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Darrell Lewis

Site of Aboriginal culture at Delamere Station, c. 380 km south of Darwin, Northern Territory, Australia. It consists of several galleries of paintings and engravings in rock shelters around and near the base of a monolithic sandstone outcrop. Painted motifs include birds, echidnas, kangaroos, a dingo, a Rainbow snake, lizards, a turtle, human figures, hafted stone axes and a European with firearms and cattle. Most of the paintings are silhouettes, either monochrome or outlined with a contrasting colour. Some have additional elaboration, such as internal dividing lines or simple X-ray features. The paintings are probably less than 1000 years old, since the Delamere sandstone is relatively soft. The engravings are abraded, most being randomly orientated, parallel grooves, with some bird and animal tracks and circular pits. These abraded motifs are also unlikely to be very old.

The name derives from the huge and highly elaborate painted figures of the two Lightning Brothers, which dominate the major gallery. According to Aboriginal mythology, the Lightning Brothers originated in the ...

Article

Darrell Lewis

Site of Aboriginal culture, c. 100 km north-east of Broken Hill, in the arid country of western New South Wales, south-east Australia. It is known for its complex of pecked rock engravings; these are concentrated on an area of sloping sandstone pavements (c. 100×30 m), although others are more dispersed. Some are found along an ephemeral creek that leads to the base of the sandstone outcrop where there are several rock holes that provided the Aborigines with a permanent water-supply. The rock holes were discovered by Europeans in the mid-19th century and were visited by several exploring expeditions in the 1860s. Although the engravings are within sight of the water-holes, which were of great importance to European settlers and travellers in the region, they were not documented until the 1920s. The area containing the engravings and other Aboriginal relics was declared a reserve in 1927. It was subsequently incorporated into a larger National Park, and in ...

Article

Andrée Rosenfeld

Site of Aboriginal activity, c. 50 km north-west of Cobar, western New South Wales, south-east Australia. The Cobar Plain is a broad, semi-arid plain south of the Darling River. Intermittent rains have eroded the sandstone to produce short, narrow valleys with low cliffs and rock shelters. Permanent water-holes in the vicinity were important centres for Aboriginal activity with concentrations of campsites and painted rock shelters. Eight of the shelters clustered around Mt Grenfell have paintings; two of the largest also have evidence of habitation.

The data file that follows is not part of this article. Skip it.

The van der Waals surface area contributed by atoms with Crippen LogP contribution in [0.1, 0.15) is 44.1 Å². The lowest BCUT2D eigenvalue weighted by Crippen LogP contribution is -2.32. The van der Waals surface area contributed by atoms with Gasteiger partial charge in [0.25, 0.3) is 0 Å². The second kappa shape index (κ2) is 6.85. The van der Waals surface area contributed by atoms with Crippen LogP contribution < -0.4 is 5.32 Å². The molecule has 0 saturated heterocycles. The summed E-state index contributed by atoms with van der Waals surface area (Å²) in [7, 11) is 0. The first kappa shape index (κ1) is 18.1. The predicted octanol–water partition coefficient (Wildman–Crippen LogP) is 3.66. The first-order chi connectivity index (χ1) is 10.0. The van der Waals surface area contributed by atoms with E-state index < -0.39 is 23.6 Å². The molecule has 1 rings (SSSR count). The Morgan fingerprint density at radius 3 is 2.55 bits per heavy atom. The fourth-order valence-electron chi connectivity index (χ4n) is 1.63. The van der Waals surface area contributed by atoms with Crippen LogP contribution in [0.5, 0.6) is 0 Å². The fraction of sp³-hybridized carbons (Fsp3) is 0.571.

Most of the figures, painted in red, yellow or white, are fairly small (h. 100–300 mm). The paint was not always evenly ground and was generally applied thickly either with a finger or with a blunt object such as a frayed stick brush, but some paintings in red have much finer lines, possibly requiring the use of a hair brush. Human figures predominate, but a range of animal motifs also occurs, mainly macropods and emu, with dingo, fish and others more difficult to identify. The images are in plain silhouette with little detail, and they appear to have been sketched in rapidly. Most of the human figures are shown frontally, often in rows or groups with bent legs and arms, as if jumping or dancing. The latter interpretation is strengthened by the occasional addition of seated figures with arms raised in front as if clapping or holding clapsticks. Despite the high degree of schematization, varying limb positions and body angles suggest an extensive range of postures, with the occasional use of profiles to provide a greater variety. The paintings are lively and dynamic, although few activities can be identified precisely. Apart from a probable predominance of dance, some associated human and animal figures suggest hunting scenes, but animals, both isolated and in groups, are not often clearly related to the humans. A pair of red macropods (one in a very upright position), facing each other and holding clapsticks, clearly indicates that not all the animal images are to be read literally as potential prey. There are also sequences of tracks, complex designs resembling mazes that have no obvious iconic origin, hand stencils and some object stencils....